“Adult development is the scientific study of changes in behaviors, thoughts, and emotions that occur throughout adulthood” (Ziegler, 2014). We think of development as progress or growth, but we can also see development as declines in a person. A person gets taller, smarter, and older and with time gets shorter, weaker and considerably slower (Ziegler, 2014). Ziegler explains that development differs for every individual in varying levels including wealth and poverty, differences in industrialized and underdeveloped nations, and medical advances throughout history. Development occurs across the lifespan of a person and is intertwined with the environment, our experiences, and biological factors (Ziegler, 2014).
An overview of the theories of development by four major theorists Freud, Erikson, Vygotsky, and Kohlberg. How do we develop physically, cognitively, and morally?
Daniel Levinson developed a comprehensive theory of adult development. He suggests that development and growth occur into adulthood, and does not only refer to childhood. Levinson explains that their social and physical environment, which involves family and work as well as religion, race, and status, shapes a person’s life (Ziegler, 2014).
According to Erikson, as we get older, we slow down our productivity and begin to contemplate our accomplishments and develop integrity if we see ourselves leading a successful life. But, if we see our lives as unproductive, or that we have not met our goals, we become dissatisfied with our lives and develop despair, which often leads to depression (Ziegler, 2014).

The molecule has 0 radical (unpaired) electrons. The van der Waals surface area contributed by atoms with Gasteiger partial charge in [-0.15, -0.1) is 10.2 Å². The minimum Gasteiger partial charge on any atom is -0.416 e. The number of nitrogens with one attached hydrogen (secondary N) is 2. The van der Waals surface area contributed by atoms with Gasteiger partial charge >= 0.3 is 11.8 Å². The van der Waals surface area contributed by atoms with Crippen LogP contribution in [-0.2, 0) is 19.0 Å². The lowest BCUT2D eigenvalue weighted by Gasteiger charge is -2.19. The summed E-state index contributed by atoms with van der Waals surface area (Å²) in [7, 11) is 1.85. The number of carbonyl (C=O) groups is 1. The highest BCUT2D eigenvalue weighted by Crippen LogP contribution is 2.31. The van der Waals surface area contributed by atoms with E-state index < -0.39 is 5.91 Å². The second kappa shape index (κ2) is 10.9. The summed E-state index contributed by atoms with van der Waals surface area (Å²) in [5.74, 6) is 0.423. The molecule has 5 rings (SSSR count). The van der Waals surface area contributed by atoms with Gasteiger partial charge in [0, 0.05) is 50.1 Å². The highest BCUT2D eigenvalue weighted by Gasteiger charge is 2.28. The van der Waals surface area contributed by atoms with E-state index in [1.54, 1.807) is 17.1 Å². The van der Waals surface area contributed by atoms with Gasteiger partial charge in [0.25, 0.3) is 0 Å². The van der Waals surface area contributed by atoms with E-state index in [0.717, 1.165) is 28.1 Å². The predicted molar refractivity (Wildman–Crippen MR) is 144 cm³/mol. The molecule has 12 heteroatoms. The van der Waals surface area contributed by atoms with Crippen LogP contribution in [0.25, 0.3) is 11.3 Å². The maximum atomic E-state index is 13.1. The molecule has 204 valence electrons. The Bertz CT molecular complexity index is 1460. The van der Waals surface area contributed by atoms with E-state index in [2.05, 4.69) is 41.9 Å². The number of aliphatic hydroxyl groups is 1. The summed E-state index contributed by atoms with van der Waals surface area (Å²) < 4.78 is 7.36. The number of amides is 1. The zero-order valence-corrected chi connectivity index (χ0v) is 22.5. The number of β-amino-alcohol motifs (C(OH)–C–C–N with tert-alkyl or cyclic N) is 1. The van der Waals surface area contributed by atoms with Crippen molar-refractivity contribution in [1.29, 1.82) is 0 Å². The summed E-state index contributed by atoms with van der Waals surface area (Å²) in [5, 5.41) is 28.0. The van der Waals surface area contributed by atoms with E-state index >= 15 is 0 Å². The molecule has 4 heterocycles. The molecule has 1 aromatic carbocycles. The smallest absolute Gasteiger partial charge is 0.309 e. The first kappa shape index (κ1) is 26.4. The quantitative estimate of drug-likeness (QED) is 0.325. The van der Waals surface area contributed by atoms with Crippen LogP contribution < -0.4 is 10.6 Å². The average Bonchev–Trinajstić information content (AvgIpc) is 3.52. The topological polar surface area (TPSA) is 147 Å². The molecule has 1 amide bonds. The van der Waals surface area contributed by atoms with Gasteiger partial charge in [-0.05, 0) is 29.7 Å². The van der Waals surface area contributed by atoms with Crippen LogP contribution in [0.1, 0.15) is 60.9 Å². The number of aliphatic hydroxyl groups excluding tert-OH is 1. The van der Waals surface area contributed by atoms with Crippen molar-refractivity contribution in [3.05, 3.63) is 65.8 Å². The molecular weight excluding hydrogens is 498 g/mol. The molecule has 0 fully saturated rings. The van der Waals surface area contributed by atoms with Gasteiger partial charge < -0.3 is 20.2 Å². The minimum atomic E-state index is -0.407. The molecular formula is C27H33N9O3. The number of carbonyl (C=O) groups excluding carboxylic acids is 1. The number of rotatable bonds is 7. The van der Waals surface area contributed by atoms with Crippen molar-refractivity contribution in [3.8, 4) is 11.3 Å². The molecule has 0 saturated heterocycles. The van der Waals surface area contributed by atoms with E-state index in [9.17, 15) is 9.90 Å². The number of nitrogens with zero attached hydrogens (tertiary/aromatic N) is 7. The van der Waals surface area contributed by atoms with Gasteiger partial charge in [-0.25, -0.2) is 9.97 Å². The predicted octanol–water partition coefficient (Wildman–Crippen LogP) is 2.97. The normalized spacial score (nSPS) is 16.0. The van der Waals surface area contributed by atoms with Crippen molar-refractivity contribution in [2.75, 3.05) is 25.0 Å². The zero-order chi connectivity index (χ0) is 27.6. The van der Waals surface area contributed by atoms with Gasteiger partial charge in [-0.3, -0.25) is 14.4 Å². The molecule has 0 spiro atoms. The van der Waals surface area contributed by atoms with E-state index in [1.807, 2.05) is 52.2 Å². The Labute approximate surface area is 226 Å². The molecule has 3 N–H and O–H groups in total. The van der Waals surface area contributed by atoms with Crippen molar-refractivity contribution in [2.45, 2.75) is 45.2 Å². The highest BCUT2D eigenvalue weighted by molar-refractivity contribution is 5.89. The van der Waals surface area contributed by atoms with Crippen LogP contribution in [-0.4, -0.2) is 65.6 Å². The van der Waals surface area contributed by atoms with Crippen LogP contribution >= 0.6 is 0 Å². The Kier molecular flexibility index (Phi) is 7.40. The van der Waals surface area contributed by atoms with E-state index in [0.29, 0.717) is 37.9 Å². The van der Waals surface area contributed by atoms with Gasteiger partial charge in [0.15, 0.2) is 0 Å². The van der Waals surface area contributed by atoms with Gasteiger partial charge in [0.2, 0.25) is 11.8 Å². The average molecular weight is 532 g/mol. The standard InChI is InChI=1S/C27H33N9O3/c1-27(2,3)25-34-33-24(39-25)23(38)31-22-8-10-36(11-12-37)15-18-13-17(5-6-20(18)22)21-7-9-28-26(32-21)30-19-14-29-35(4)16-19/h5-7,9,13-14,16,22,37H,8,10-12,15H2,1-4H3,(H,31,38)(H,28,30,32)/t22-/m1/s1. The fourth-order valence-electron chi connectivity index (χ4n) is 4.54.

Paul Baltes used the theoretical propositions in order to understand what is meant by lifespan. Baltes identified seven propositions, one of which indicates that development is a lifelong process. Others focus on multidirectionality; the view of aging as development and not only decline, to see it as gain and loss as in a couple having a baby (gain), but losing their independence (loss). Paul Baltes explains lifespan through a list of guided propositions, which are used to study growth, stability, and change from the beginning of adulthood to the end of life in physical, developmental, and psychosocial development (Ziegler, 2014).
As a person ages, there are visible signs that take effect, such as the skin begins to develop lines and sagging. A person’s hair begins to thin and turn grey. Fat begins to settle in the lower abdominal area; for men, weight settles in the mid area, while women may notice accumulation of weight in the hip area.
According to Westerhof and colleagues, the meta analyses on longevity indicate heterogeneity with stronger effects for studies with a shorter period of follow up, for studies on health versus survival, for studies with younger participants and a median age of 63, and for studies in welfare systems, where the provisions are minimal. In this article, The Influence of Subjective Aging on Health and Longevity: A Meta-Analysis of Longitudinal Data the findings expand on existing longitudinal studies on the effects of subjective aging health, health behaviors, and longevity.
Effects did not vary across the operation of different subjective aging or by study quality, nor did subjective aging have a significant effect on health, health behaviors and survival. The results show a similar outcome with a more positive subjective aging associated with better health outcomes and greater longevity. Subgroup analyses and meta-regression analyses were also performed, where heterogeneity continued to exist and show that individuals’ attitudes towards their own aging have stronger effects than age identity. But, it did show significant differences in effects indicating they are stronger for health than survival.